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Dear Jeanette
By Jeanette Lee
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VIDEO: Pool Fundamentals

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2004 - Archive
December 2004

Q. What is the most effective way to silence your opponents' mind games?

- Alex Cheek

A. I'm not sure exactly what you mean, but if it's squashing an opponent's attempts to shark you mentally, I can help. There is no single solution to this. I try to prepare myself for these kinds of things before the match by deciding to completely ignore sharking. I'm giving them no fuel, and almost laughing at their desperation. I show them no reaction at all. Let them focus on sharking me, while I focus on pocketing each ball. If it's too late, and they are already doing something to the point where I just can't take it anymore, again, I will not show them any strong reaction. I will politely walk over and ask them very sweetly to stop whatever it is they are doing. Usually this is enough, and then it's off my mind. I can play pool again, and they're sitting there embarrassed that they were caught. Often, they are confused and disappointed that they couldn't inspire a more hostile reaction from you or take you out of your game. If you don't get upset and lose control of their game, it hurts their games that much more. They just aren't expecting you to react so graciously. Again, if you can ignore them completely, that's great. Inside your mind, decide that what they are doing is silly and just focus on pool. Otherwise, handle it quickly, quietly, and move on.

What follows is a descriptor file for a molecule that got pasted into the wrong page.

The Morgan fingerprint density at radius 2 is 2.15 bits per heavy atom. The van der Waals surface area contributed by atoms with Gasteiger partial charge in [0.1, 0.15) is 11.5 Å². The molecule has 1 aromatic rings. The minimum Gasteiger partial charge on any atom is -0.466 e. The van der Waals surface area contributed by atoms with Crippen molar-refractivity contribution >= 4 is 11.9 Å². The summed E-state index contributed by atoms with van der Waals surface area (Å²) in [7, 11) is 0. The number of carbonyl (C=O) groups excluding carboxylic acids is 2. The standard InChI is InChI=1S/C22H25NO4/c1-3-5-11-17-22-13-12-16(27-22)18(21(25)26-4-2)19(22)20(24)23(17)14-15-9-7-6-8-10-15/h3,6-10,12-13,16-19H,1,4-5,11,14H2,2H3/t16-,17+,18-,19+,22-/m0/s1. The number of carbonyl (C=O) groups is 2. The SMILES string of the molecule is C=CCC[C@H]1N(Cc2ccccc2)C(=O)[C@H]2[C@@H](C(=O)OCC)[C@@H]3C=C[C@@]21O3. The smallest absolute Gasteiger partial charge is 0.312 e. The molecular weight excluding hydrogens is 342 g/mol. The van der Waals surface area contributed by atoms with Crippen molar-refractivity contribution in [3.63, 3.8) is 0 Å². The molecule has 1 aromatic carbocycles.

November 2004

Q: What are your thoughts about the pre-shot routine? How important is this for improvement of your game? - Richard Diphoorn
Utrecht, The Netherlands